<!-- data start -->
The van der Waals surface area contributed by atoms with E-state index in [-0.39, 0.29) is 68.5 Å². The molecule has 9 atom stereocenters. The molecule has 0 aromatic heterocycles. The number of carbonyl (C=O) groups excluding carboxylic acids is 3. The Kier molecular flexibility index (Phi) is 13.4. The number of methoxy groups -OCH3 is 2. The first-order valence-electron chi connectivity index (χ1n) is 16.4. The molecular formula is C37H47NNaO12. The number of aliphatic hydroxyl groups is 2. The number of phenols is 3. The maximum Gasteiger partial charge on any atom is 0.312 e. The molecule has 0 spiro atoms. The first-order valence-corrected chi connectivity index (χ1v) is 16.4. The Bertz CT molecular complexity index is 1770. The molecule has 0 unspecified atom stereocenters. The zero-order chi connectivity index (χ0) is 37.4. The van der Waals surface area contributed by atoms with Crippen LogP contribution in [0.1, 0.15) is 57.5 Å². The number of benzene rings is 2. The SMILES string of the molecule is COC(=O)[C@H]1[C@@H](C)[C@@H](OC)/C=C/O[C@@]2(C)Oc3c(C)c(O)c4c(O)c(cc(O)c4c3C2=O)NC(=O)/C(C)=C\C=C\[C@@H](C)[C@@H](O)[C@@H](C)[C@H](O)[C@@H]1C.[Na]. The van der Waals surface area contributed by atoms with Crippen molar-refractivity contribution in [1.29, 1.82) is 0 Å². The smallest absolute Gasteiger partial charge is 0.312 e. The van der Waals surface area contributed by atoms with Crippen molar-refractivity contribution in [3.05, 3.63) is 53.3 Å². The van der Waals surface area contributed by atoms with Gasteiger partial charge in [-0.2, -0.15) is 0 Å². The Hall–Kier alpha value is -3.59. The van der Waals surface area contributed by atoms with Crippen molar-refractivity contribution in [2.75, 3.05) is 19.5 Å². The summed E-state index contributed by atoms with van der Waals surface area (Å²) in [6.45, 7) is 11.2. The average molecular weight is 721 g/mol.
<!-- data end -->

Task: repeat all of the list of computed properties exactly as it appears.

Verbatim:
The van der Waals surface area contributed by atoms with E-state index in [-0.39, 0.29) is 68.5 Å². The molecule has 9 atom stereocenters. The molecule has 0 aromatic heterocycles. The number of carbonyl (C=O) groups excluding carboxylic acids is 3. The Kier molecular flexibility index (Phi) is 13.4. The number of methoxy groups -OCH3 is 2. The first-order valence-electron chi connectivity index (χ1n) is 16.4. The molecular formula is C37H47NNaO12. The number of aliphatic hydroxyl groups is 2. The number of phenols is 3. The maximum Gasteiger partial charge on any atom is 0.312 e. The molecule has 0 spiro atoms. The first-order valence-corrected chi connectivity index (χ1v) is 16.4. The Bertz CT molecular complexity index is 1770. The molecule has 0 unspecified atom stereocenters. The zero-order chi connectivity index (χ0) is 37.4. The van der Waals surface area contributed by atoms with Crippen LogP contribution in [0.1, 0.15) is 57.5 Å². The number of benzene rings is 2. The SMILES string of the molecule is COC(=O)[C@H]1[C@@H](C)[C@@H](OC)/C=C/O[C@@]2(C)Oc3c(C)c(O)c4c(O)c(cc(O)c4c3C2=O)NC(=O)/C(C)=C\C=C\[C@@H](C)[C@@H](O)[C@@H](C)[C@H](O)[C@@H]1C.[Na]. The van der Waals surface area contributed by atoms with Crippen molar-refractivity contribution in [1.29, 1.82) is 0 Å². The smallest absolute Gasteiger partial charge is 0.312 e. The van der Waals surface area contributed by atoms with Crippen molar-refractivity contribution in [3.05, 3.63) is 53.3 Å². The van der Waals surface area contributed by atoms with Gasteiger partial charge in [-0.2, -0.15) is 0 Å². The Hall–Kier alpha value is -3.59. The van der Waals surface area contributed by atoms with Crippen molar-refractivity contribution in [2.75, 3.05) is 19.5 Å². The summed E-state index contributed by atoms with van der Waals surface area (Å²) in [6.45, 7) is 11.2. The average molecular weight is 721 g/mol.